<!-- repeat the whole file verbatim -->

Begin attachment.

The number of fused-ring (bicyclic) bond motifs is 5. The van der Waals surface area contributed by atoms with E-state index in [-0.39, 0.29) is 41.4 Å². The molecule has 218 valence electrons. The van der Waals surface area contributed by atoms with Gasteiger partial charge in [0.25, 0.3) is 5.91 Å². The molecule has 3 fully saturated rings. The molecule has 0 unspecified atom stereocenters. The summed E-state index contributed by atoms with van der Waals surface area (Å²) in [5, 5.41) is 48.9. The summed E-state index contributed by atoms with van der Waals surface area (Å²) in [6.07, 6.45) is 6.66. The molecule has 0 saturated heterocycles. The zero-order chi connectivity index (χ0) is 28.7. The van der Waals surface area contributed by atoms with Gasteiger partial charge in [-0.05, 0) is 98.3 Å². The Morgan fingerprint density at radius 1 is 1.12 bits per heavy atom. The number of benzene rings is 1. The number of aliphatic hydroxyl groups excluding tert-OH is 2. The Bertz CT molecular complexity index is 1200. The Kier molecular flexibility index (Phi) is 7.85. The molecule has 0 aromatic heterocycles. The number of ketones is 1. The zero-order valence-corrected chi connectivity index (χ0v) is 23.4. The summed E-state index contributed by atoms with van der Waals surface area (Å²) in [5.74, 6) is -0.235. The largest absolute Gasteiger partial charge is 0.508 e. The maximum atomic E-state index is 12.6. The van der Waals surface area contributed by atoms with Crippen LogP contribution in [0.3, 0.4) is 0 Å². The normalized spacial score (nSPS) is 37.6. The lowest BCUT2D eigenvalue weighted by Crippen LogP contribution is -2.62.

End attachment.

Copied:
The number of fused-ring (bicyclic) bond motifs is 5. The van der Waals surface area contributed by atoms with E-state index in [-0.39, 0.29) is 41.4 Å². The molecule has 218 valence electrons. The van der Waals surface area contributed by atoms with Gasteiger partial charge in [0.25, 0.3) is 5.91 Å². The molecule has 3 fully saturated rings. The molecule has 0 unspecified atom stereocenters. The summed E-state index contributed by atoms with van der Waals surface area (Å²) in [5, 5.41) is 48.9. The summed E-state index contributed by atoms with van der Waals surface area (Å²) in [6.07, 6.45) is 6.66. The molecule has 0 saturated heterocycles. The zero-order chi connectivity index (χ0) is 28.7. The van der Waals surface area contributed by atoms with Gasteiger partial charge in [-0.05, 0) is 98.3 Å². The Morgan fingerprint density at radius 1 is 1.12 bits per heavy atom. The number of benzene rings is 1. The number of aliphatic hydroxyl groups excluding tert-OH is 2. The Bertz CT molecular complexity index is 1200. The Kier molecular flexibility index (Phi) is 7.85. The molecule has 0 aromatic heterocycles. The number of ketones is 1. The zero-order valence-corrected chi connectivity index (χ0v) is 23.4. The summed E-state index contributed by atoms with van der Waals surface area (Å²) in [5.74, 6) is -0.235. The largest absolute Gasteiger partial charge is 0.508 e. The maximum atomic E-state index is 12.6. The van der Waals surface area contributed by atoms with Crippen LogP contribution in [0.3, 0.4) is 0 Å². The normalized spacial score (nSPS) is 37.6. The lowest BCUT2D eigenvalue weighted by Crippen LogP contribution is -2.62.